On April 23rd, 2014, we’ll be celebrating what is probably the 450th anniversary of the birth of William Shakespeare. The Bard of Avon got a lot of feedback from his audience, sometimes in the form of groundlings whipping food at his players. On Write a Writer Day, we’re going to celebrate the writing community.
We spend a lot of time alone, don’t we? Scribbling in our notebooks, tapping away at a keyboard in a darkened room. We seldom know when a reader is engaging with our work and so many of us have big fans out there…and we don’t even know it!
So mark the date. On April 23rd, writers all over the world will receive good tidings that they never expected. (Is there a better kind of admiration than the unexpected kind?)
Follow WAWD on Twitter to get the latest and to share your own ideas.
Like WAWS on Facebook for additional news that isn’t restrained by the 140-character limit.
What’s Going On, Now?
Who is invited to participate?
Everyone! If you’re reading this, you’re likely a “reader.” That means you probably have favorite writers. These are living, breathing people who dedicate their time and attention to people like you.
What do you want me to do?
Share your admiration of literature with one of the people who created these works.
When would you like me to send these messages?
April 23rd, 2014.
Can I write a writer before April 23rd? I just can’t help myself!
Of course. Why not share what you’ve written with the WAWD crew here or on Twitter or on Facebook? The public expression of your admiration will likely mean something to the writer in question. You’ll also help WAWD to gain traction and to reach more people!
Where should this communication take place?
That’s up to you! Social media has made it very easy to reach great writers. Perhaps you’ll be able to find them on Facebook. Maybe they’re on Twitter. Perhaps their official home page has a page that will allow you to send them an e-mail. Some writers even make their e-mail addresses public. Write an old-fashioned letter to the author in care of the publisher. If you love a writer who happens to be an acquaintance, perhaps you can show up with a bottle of wine.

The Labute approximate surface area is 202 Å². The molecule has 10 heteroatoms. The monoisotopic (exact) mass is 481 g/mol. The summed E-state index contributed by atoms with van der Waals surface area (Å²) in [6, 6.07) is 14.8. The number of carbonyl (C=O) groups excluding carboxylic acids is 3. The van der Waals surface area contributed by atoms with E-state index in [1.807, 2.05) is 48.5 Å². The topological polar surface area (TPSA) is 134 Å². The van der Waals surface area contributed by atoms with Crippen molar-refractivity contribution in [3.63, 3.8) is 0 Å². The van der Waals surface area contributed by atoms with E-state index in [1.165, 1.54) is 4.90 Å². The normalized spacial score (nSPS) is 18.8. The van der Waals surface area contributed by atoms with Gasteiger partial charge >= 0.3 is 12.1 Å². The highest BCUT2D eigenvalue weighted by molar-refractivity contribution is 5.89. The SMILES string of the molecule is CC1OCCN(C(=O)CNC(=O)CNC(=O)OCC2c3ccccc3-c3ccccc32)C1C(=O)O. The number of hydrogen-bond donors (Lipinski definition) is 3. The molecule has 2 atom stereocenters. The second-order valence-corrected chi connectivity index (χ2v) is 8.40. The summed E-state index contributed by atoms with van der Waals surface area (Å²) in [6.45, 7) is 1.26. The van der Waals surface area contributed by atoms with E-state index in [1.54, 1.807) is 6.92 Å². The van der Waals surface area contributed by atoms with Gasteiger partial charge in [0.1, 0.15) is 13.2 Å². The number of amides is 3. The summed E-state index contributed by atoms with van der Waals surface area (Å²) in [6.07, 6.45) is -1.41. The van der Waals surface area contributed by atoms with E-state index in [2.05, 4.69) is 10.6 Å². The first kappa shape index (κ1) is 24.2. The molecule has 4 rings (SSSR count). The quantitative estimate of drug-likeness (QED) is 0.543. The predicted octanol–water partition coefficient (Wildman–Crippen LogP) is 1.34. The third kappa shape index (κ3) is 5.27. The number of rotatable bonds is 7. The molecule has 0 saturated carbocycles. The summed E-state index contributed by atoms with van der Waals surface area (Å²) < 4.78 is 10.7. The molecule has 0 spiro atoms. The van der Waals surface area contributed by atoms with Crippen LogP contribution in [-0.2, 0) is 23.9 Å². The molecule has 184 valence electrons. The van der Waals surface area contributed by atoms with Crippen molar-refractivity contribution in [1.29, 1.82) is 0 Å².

Important note: Please restrict yourself to publicly available methods of contact. We don’t want to creep anybody out, do we? (The answer is no.) If the author has a Twitter account, there’s nothing wrong with tweeting them. Please don’t ask your parent who works at the DMV to find their home address or something crazy like that. No one likes crazy.
Why should I bother sending an e-mail to a writer?
Well, no one is forcing you to do so. I’ve had this idea for a while because swimming through the literary journal world has made three things very clear:
- There are about a trillion writers out there who all want the same thing: to publish works and to have a wide readership.
- Most of those trillion writers are pretty great, but only a finite number of works can be published. Even worse, there is a finite number of readers out there.
- The writing community is filled with love and more of that feeling must be shared with others.
So. Are you in? Here’s what you can do:
- Leave a note in the comments or communicate with us through social media to shine a light on the authors who should receive fan letters.
- Point out which journal (online or print) has published authors deserving of fan letters. (I would LOVE to have a long list of journals covered.)
- Write your fan letters now and share them with the rest of us!
- Share any other ideas you might have that could help WAWD reach the widest possible audience.
Will April 23rd be a special day outside of the Shakespeare connection? Time will tell.
I’ve been practicing what I’m preaching; here are the open letters I’ve written so far to help others get into the spirit: